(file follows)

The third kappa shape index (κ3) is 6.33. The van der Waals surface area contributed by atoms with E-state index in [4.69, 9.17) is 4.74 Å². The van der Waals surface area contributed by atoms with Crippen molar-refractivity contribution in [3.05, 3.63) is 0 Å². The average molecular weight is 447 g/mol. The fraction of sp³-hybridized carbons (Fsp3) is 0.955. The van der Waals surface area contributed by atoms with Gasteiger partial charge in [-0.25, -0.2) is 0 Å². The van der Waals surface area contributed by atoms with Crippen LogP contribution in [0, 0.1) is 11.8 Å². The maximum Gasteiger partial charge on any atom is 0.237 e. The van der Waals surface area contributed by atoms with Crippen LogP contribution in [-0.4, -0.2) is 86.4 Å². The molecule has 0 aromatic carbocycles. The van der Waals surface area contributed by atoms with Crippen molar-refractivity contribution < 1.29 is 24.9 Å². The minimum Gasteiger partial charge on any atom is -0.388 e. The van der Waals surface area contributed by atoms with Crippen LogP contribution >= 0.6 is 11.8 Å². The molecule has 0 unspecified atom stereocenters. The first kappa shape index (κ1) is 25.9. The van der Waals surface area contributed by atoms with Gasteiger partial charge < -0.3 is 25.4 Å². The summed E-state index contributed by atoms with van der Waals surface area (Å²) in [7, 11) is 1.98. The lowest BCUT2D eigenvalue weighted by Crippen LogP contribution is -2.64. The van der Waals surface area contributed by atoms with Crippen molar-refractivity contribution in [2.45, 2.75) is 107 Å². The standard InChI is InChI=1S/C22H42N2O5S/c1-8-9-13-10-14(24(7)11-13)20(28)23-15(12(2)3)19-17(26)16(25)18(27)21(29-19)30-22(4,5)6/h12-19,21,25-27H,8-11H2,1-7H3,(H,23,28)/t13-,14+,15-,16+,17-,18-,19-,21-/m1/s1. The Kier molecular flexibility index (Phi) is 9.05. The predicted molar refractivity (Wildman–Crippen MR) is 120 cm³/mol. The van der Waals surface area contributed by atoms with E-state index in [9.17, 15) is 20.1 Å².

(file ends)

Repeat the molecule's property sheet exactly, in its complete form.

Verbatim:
The third kappa shape index (κ3) is 6.33. The van der Waals surface area contributed by atoms with E-state index in [4.69, 9.17) is 4.74 Å². The van der Waals surface area contributed by atoms with Crippen molar-refractivity contribution in [3.05, 3.63) is 0 Å². The average molecular weight is 447 g/mol. The fraction of sp³-hybridized carbons (Fsp3) is 0.955. The van der Waals surface area contributed by atoms with Gasteiger partial charge in [-0.25, -0.2) is 0 Å². The van der Waals surface area contributed by atoms with Crippen LogP contribution in [0, 0.1) is 11.8 Å². The maximum Gasteiger partial charge on any atom is 0.237 e. The van der Waals surface area contributed by atoms with Crippen LogP contribution in [-0.4, -0.2) is 86.4 Å². The molecule has 0 aromatic carbocycles. The van der Waals surface area contributed by atoms with Crippen molar-refractivity contribution < 1.29 is 24.9 Å². The minimum Gasteiger partial charge on any atom is -0.388 e. The van der Waals surface area contributed by atoms with Crippen LogP contribution >= 0.6 is 11.8 Å². The molecule has 0 unspecified atom stereocenters. The first kappa shape index (κ1) is 25.9. The van der Waals surface area contributed by atoms with Gasteiger partial charge < -0.3 is 25.4 Å². The summed E-state index contributed by atoms with van der Waals surface area (Å²) in [7, 11) is 1.98. The lowest BCUT2D eigenvalue weighted by Crippen LogP contribution is -2.64. The van der Waals surface area contributed by atoms with Crippen molar-refractivity contribution in [2.45, 2.75) is 107 Å². The standard InChI is InChI=1S/C22H42N2O5S/c1-8-9-13-10-14(24(7)11-13)20(28)23-15(12(2)3)19-17(26)16(25)18(27)21(29-19)30-22(4,5)6/h12-19,21,25-27H,8-11H2,1-7H3,(H,23,28)/t13-,14+,15-,16+,17-,18-,19-,21-/m1/s1. The Kier molecular flexibility index (Phi) is 9.05. The predicted molar refractivity (Wildman–Crippen MR) is 120 cm³/mol. The van der Waals surface area contributed by atoms with E-state index in [9.17, 15) is 20.1 Å².